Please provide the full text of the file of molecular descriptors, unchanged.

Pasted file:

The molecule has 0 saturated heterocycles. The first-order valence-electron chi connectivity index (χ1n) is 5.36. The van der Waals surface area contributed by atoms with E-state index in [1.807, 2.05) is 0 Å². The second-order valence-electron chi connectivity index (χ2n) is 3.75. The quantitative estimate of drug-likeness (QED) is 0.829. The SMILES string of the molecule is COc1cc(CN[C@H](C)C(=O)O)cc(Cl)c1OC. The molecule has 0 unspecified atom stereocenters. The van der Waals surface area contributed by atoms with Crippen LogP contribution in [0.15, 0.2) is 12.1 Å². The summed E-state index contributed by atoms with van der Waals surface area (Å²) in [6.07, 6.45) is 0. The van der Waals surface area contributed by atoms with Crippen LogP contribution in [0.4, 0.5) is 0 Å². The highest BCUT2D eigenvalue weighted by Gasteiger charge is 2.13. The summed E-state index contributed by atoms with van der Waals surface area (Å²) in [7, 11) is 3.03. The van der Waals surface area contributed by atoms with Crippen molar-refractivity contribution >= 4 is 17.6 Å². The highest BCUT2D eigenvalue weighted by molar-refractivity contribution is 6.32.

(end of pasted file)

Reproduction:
The molecule has 0 saturated heterocycles. The first-order valence-electron chi connectivity index (χ1n) is 5.36. The van der Waals surface area contributed by atoms with E-state index in [1.807, 2.05) is 0 Å². The second-order valence-electron chi connectivity index (χ2n) is 3.75. The quantitative estimate of drug-likeness (QED) is 0.829. The SMILES string of the molecule is COc1cc(CN[C@H](C)C(=O)O)cc(Cl)c1OC. The molecule has 0 unspecified atom stereocenters. The van der Waals surface area contributed by atoms with Crippen LogP contribution in [0.15, 0.2) is 12.1 Å². The summed E-state index contributed by atoms with van der Waals surface area (Å²) in [6.07, 6.45) is 0. The van der Waals surface area contributed by atoms with Crippen LogP contribution in [0.4, 0.5) is 0 Å². The highest BCUT2D eigenvalue weighted by Gasteiger charge is 2.13. The summed E-state index contributed by atoms with van der Waals surface area (Å²) in [7, 11) is 3.03. The van der Waals surface area contributed by atoms with Crippen molar-refractivity contribution >= 4 is 17.6 Å². The highest BCUT2D eigenvalue weighted by molar-refractivity contribution is 6.32.